The Small Boat Of Great Sorrows
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|Format: ||Hardback, 352 pages|
|Published In: ||United Kingdom, 04 August 2003|
Vlado Petric, former detective in war-torn Sarajevo, has left his beloved homeland to join his wife and daughter in Germany, where he scratches a meagre living in the building sites of the new Berlin. hen Petric returns to work one evening, he finds an enigmatic American investigator waiting for him in the small apartment he and his wife share. The investigator (Pine) works for the International War Crimes Tribunal, and he tells Petric that they want him to return to Croatia. It doesn't take Petric long to accept, especially when Pine tells him they are after a big fish- the man whom they think is responsible for a terrible massacre in Srebenica. What Petric doesn't know is that he is also being used as a bait to lure a murderer from the previous generation into the open; a man whose activities in the Second World War makes the current generation of killers look like amateurs. he Small Boat of Great Sorrows is a wonderful, thought-provoking, gripping novel; crime in so much as it needs a label, international thriller in its scope and narrative drive. Like John Le Carre and Robert Harris, Fesperman moves seamlessly between time schemes as the past informs and impacts on the prese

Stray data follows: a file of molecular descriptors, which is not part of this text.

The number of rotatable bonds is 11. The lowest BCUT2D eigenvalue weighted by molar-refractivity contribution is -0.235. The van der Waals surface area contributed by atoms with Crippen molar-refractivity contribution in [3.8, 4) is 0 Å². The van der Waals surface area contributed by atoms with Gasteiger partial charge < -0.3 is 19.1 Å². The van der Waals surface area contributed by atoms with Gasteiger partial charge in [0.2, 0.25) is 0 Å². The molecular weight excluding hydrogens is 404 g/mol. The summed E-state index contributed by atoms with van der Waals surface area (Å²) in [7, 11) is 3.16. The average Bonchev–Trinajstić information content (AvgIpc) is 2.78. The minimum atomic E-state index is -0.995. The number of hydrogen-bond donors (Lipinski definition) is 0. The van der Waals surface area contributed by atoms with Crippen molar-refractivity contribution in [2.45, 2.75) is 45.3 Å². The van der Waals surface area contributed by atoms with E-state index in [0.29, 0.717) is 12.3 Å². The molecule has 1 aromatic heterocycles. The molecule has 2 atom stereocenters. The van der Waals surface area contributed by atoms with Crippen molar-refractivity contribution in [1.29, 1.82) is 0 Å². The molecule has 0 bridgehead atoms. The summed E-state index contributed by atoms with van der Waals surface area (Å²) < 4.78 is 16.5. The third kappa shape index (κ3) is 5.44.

About the Author
is a reporter for the Baltimore Sun and worked in its Berlin bureau during the years of civil war in former Yugoslavia, as well as in Afghanistan during the recent conflict for the paper. His first novel, Lie in the Dark, won the CWA John Creasey award for best first crime novel in 1999 and his second novel, The Small Boat of Great Sorrows, won the 2003 CWA Steel Dagger for Thriller of the Year. His new novel, The Warlord's Son is published by Bantam Press.
Vlado Petric, an ex-detective from Sarajevo, now lives in the newly reunited Berlin and works on construction sites. It's a life, but only just. And then he goes home one night to find Calvin Pine waiting for him. Pine is from the International War Crimes Tribunal in the Hague and he wants Petric to go back to Sarajevo and help with a complex plan to effect the arrest of a Serb general implicated in the massacre at Srebenica. Petric agrees, even though he's fairly sure there's more going on than he's being allowed to know. The book has a plot as tortuous and snakelike as Balkan politics itself, and the feeling of unease, of constantly walking on shifting sands, never knowing who to trust, is palpable - a brilliant follow-up the John Creasey Dagger Award-winning Lie in the Dark.
15+ years |